Although uncommon, an entirely different group of factors plays a role when an athlete suffers a stroke.
Head and neck trauma are often factors in stroke during athletic competitions. Direct head trauma can result in leakage from blood vessels, depriving large regions of the brain of necessary nutrients.
Violent forward and backward movement of the head can result in tearing the inner lining of vital arteries responsible for directing blood to the brain. This condition, known as arterial dissection, can form a clot within the affected blood vessel or become a source of small clots. These smaller clots often move toward the brain as emboli and block other arteries.
Treatment for arterial dissection involves the use of blood thinning medications and avoiding violent collision sports.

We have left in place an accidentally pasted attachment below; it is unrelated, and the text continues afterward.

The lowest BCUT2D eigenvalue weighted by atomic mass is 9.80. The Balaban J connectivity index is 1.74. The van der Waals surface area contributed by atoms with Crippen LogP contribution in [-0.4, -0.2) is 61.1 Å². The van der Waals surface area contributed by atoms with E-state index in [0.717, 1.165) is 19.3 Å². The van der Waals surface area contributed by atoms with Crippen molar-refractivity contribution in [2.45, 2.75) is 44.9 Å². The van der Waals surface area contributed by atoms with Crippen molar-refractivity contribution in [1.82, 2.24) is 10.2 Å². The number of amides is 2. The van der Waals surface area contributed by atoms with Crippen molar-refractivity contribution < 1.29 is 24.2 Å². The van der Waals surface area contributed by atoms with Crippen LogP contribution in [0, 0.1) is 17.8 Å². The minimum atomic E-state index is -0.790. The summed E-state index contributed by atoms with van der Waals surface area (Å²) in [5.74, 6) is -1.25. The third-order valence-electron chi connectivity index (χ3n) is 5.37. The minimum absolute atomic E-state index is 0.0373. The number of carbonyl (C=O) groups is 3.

Another common risk factor for stroke in athletes is the existence of a patent foramen ovale (PFO). A PFO is a hole between the upper chambers of the heart, the right and left atria. The foramen ovale forms in the fourth week of embryonic development and should close in the first three months after birth. When it does not close, it is considered patent or open.
This abnormal channel allows direct passage of blood clots to the brain. These clots often originate in the legs and may result from immobilized lower extremities.
PFOs can be treated with equal success by surgical closure or blood thinning medications. Athletes appear to do better with surgical closure and usually make a full recovery to return to sports.
While considered rare, strokes do occur in athletes and treatment requires a different approach.